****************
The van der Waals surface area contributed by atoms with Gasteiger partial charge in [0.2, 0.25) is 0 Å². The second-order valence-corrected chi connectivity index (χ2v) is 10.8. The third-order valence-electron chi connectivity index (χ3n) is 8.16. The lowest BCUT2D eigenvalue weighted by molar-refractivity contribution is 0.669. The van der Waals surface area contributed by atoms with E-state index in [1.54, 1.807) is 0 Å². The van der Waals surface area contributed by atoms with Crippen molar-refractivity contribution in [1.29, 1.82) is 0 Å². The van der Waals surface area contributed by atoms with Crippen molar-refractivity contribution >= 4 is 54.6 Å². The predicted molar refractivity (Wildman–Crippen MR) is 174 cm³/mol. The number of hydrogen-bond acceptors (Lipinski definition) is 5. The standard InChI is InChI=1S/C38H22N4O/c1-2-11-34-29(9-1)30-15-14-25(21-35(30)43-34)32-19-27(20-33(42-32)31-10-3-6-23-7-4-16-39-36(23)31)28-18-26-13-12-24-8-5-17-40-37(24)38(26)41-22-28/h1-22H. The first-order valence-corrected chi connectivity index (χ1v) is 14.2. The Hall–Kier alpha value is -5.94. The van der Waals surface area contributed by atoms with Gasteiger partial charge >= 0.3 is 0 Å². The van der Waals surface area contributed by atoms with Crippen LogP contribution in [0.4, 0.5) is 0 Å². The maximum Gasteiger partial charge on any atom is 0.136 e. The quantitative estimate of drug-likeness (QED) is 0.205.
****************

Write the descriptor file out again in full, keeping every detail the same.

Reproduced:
The van der Waals surface area contributed by atoms with Gasteiger partial charge in [0.2, 0.25) is 0 Å². The second-order valence-corrected chi connectivity index (χ2v) is 10.8. The third-order valence-electron chi connectivity index (χ3n) is 8.16. The lowest BCUT2D eigenvalue weighted by molar-refractivity contribution is 0.669. The van der Waals surface area contributed by atoms with E-state index in [1.54, 1.807) is 0 Å². The van der Waals surface area contributed by atoms with Crippen molar-refractivity contribution in [1.29, 1.82) is 0 Å². The van der Waals surface area contributed by atoms with Crippen molar-refractivity contribution >= 4 is 54.6 Å². The predicted molar refractivity (Wildman–Crippen MR) is 174 cm³/mol. The number of hydrogen-bond acceptors (Lipinski definition) is 5. The standard InChI is InChI=1S/C38H22N4O/c1-2-11-34-29(9-1)30-15-14-25(21-35(30)43-34)32-19-27(20-33(42-32)31-10-3-6-23-7-4-16-39-36(23)31)28-18-26-13-12-24-8-5-17-40-37(24)38(26)41-22-28/h1-22H. The first-order valence-corrected chi connectivity index (χ1v) is 14.2. The Hall–Kier alpha value is -5.94. The van der Waals surface area contributed by atoms with Gasteiger partial charge >= 0.3 is 0 Å². The van der Waals surface area contributed by atoms with Crippen LogP contribution in [0.4, 0.5) is 0 Å². The maximum Gasteiger partial charge on any atom is 0.136 e. The quantitative estimate of drug-likeness (QED) is 0.205.